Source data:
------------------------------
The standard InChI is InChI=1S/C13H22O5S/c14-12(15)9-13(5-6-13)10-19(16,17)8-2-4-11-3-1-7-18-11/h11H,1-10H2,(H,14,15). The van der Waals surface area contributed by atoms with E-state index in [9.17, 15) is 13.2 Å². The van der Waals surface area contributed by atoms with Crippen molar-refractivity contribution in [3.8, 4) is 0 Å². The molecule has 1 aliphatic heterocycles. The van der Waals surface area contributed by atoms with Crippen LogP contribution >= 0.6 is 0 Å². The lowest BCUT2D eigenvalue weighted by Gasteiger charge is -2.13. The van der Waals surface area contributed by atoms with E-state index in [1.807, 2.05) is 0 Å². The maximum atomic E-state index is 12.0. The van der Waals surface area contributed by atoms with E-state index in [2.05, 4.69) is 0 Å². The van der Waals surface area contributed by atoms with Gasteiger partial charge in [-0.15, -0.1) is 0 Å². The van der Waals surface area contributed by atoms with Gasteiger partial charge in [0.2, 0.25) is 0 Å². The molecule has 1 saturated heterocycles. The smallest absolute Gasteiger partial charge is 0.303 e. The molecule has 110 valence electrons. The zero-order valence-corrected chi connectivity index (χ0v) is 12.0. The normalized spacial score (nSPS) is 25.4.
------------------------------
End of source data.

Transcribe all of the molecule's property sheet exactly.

The standard InChI is InChI=1S/C13H22O5S/c14-12(15)9-13(5-6-13)10-19(16,17)8-2-4-11-3-1-7-18-11/h11H,1-10H2,(H,14,15). The van der Waals surface area contributed by atoms with E-state index in [9.17, 15) is 13.2 Å². The van der Waals surface area contributed by atoms with Crippen molar-refractivity contribution in [3.8, 4) is 0 Å². The molecule has 1 aliphatic heterocycles. The van der Waals surface area contributed by atoms with Crippen LogP contribution >= 0.6 is 0 Å². The lowest BCUT2D eigenvalue weighted by Gasteiger charge is -2.13. The van der Waals surface area contributed by atoms with E-state index in [1.807, 2.05) is 0 Å². The maximum atomic E-state index is 12.0. The van der Waals surface area contributed by atoms with E-state index in [2.05, 4.69) is 0 Å². The van der Waals surface area contributed by atoms with Gasteiger partial charge in [-0.15, -0.1) is 0 Å². The van der Waals surface area contributed by atoms with Gasteiger partial charge in [0.2, 0.25) is 0 Å². The molecule has 1 saturated heterocycles. The smallest absolute Gasteiger partial charge is 0.303 e. The molecule has 110 valence electrons. The zero-order valence-corrected chi connectivity index (χ0v) is 12.0. The normalized spacial score (nSPS) is 25.4.